Where most people battle with breakouts, wrinkles, an uneven skin tone and those annoying dark coloured under-eye rings, Nigella Lawson seemingly wakes up like a smooth skinned doe-eyed vision of ethereal beauty.
She is going to be on the cover of April's Vogue with the headline: Fresh Start. That's all well and good - and she's certainly ready for one of those new dawns, what with her being divorced and away from the courtroom drama. But I haven't even read the glossy magazine's interview yet and she's already got on my nerves.
The 54-year-old said she was "terrified of being photographed without make-up". Except there's no way this is the case.
Vogue claims she is wearing "only the most minimal make up" in their photoshoot - a dab of blusher and a coat of mascara on her eyelashes.
It is undeniable that the famous cook is beautiful. But why play up the 'make up free' myth? If that's a dab of blusher then I won an Oscar on Sunday and was in Bradley Cooper's selfie.
That is a toned down look - compared to Nigella's (quite fabulous) full on made-up style.
There is no doubt that one of the country's top make-up artists was at the shoot and there was certainly an array of cosmetics involved - her make up just wasn't caked on. And Nigella, like every other cover star, will have been subject to the magazine's air-brushing team.
Nigella isn't the only offender. There are countless famous folk who are photographed 'make-up free' to show us how normal they are. But the problem is I've never once seen real skin, let alone a blemish.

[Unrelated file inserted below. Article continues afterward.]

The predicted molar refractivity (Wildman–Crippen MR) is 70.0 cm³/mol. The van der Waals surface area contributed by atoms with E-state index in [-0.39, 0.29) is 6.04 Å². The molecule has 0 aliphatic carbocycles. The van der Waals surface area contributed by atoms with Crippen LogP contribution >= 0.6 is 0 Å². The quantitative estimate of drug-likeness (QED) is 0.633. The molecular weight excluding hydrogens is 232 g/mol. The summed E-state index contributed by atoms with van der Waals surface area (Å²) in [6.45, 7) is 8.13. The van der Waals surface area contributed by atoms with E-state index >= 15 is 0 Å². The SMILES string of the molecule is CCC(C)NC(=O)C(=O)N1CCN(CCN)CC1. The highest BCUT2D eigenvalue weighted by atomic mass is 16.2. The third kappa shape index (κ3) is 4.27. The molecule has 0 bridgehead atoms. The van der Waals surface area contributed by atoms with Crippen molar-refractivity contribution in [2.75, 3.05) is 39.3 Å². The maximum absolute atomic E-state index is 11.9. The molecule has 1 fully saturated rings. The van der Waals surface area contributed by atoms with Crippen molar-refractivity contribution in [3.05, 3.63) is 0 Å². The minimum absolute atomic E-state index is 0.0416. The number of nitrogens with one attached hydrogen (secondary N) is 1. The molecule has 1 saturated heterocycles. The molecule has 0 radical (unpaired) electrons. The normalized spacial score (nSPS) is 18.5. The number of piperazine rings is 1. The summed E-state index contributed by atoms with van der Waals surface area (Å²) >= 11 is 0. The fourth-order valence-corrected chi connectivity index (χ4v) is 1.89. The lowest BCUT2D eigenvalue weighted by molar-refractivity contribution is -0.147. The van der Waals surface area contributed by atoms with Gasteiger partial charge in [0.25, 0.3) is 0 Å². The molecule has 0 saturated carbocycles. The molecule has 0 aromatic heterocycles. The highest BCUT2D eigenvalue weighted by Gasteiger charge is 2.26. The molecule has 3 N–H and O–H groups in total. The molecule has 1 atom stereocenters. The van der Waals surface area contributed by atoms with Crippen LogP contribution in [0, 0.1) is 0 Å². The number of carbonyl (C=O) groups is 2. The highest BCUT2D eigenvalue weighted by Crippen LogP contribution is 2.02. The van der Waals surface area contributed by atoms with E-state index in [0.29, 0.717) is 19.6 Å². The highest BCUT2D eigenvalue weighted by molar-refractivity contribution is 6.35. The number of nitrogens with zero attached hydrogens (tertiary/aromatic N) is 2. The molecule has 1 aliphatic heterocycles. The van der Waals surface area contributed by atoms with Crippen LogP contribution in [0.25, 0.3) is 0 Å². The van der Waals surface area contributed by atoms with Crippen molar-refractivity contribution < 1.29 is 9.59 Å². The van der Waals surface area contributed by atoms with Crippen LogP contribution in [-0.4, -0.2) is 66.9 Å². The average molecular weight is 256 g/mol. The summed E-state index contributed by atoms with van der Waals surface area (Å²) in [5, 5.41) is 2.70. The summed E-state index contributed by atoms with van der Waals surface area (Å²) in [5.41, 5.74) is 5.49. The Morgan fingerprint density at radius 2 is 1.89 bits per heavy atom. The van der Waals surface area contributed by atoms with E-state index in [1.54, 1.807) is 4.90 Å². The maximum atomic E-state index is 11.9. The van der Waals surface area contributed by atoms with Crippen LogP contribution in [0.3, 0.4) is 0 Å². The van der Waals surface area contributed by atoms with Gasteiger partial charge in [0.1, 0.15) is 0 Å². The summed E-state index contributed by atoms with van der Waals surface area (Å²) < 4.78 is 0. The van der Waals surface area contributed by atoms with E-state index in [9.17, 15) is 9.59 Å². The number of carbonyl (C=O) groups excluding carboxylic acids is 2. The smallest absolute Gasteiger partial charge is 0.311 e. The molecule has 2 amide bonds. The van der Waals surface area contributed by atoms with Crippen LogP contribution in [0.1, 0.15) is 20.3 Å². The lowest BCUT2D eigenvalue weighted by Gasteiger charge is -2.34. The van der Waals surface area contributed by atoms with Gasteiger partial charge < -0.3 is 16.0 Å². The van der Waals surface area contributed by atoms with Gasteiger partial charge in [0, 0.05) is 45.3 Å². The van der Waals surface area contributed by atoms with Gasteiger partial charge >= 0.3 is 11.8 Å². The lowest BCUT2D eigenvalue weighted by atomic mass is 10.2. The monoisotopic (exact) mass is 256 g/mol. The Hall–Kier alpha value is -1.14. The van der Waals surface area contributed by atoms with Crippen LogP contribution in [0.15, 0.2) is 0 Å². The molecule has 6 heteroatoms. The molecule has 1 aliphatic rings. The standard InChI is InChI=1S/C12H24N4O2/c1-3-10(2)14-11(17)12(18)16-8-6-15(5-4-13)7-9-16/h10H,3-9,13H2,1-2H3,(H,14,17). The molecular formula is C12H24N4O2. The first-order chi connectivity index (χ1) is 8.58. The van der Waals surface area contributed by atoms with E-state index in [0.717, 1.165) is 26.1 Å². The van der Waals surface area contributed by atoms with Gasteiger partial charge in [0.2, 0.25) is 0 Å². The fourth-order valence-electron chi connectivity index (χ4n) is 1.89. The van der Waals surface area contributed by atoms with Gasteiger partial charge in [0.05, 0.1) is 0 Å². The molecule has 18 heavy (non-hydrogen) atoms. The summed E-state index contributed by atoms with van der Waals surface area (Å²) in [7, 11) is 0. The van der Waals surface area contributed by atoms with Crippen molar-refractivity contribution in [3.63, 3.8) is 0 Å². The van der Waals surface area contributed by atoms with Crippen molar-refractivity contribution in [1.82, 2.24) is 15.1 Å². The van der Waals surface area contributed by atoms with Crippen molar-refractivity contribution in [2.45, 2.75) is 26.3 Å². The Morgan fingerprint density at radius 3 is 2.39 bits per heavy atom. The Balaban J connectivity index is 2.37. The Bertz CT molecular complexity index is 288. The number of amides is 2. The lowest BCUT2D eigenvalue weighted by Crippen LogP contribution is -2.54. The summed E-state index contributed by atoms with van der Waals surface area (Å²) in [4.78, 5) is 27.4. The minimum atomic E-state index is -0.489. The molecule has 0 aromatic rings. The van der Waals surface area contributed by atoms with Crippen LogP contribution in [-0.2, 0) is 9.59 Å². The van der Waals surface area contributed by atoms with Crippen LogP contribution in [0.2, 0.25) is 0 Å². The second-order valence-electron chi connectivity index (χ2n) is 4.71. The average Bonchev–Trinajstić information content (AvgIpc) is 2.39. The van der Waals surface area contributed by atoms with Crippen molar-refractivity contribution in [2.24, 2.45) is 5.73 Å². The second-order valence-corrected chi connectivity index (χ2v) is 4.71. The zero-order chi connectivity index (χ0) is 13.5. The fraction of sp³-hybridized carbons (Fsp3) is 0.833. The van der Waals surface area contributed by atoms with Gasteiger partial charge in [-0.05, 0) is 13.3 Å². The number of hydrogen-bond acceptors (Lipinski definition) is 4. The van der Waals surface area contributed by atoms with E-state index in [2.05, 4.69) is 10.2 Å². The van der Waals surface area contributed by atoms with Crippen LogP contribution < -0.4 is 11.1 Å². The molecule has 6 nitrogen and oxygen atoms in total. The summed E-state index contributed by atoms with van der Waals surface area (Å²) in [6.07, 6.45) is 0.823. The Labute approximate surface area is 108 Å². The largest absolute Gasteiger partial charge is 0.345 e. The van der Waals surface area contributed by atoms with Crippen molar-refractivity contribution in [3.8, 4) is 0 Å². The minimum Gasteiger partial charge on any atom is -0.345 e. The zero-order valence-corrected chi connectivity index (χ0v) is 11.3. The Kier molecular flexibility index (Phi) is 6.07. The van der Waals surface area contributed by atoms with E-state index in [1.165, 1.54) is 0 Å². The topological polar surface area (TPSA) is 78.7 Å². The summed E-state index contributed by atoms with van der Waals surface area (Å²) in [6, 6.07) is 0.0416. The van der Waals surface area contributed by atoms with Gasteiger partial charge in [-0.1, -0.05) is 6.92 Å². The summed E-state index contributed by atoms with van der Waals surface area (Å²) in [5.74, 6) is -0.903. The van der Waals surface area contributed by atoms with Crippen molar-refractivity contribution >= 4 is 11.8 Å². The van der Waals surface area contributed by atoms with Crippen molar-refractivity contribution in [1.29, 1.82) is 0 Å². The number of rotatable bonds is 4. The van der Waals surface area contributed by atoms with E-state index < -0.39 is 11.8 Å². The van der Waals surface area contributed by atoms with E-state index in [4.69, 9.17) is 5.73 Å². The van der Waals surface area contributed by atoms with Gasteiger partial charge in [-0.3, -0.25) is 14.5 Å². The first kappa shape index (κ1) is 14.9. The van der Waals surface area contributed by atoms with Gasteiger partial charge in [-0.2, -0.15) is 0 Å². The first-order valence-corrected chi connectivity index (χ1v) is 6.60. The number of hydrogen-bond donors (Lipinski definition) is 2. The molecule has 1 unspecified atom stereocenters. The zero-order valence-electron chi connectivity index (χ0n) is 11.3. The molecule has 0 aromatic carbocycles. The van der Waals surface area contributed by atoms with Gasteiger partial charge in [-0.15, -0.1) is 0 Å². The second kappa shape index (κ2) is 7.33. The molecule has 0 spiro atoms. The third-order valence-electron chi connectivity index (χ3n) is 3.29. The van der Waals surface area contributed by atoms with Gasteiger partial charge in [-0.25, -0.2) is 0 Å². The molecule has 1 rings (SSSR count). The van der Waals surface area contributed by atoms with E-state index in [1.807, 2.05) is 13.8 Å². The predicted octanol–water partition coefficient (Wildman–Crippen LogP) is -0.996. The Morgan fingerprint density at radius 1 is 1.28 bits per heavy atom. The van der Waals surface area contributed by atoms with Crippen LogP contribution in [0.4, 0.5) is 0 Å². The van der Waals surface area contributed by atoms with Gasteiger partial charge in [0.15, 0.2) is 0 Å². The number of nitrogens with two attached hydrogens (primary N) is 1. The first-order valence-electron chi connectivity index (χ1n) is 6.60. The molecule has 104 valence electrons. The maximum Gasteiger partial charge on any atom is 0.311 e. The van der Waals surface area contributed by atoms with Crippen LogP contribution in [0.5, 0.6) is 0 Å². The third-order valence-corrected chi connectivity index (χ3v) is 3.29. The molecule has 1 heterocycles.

You see going bare does not mean filling in your eyebrows, wearing tinted moisturiser, lip gloss and mascara. When you wake up and before a drop of product has touched your face - pillow lines and all - THAT is bare faced.
But why is wearing make up viewed as something you should hide? Like enjoying buying lipstick, and making your skin look better than it is, is somehow ridiculous vanity?
Buying into the beauty industry doesn't make you frivolous and less of a serious person. Doing your face in the morning to feel good does not mean you don't care about the independence referendum or the Ukraine crisis.
Like the size zero models and the thigh gap - the latest women's body part to be dissected and subjected to scrutiny, presenting 'make up free' faces as a sign of courage and bravery is a sham.
Why bother with the charade? Make up is nothing to be ashamed of - whether it's piled on, a natural look or nothing at all, it is each individual's choice. No one, not even Nigella, was born with airbrushed skin.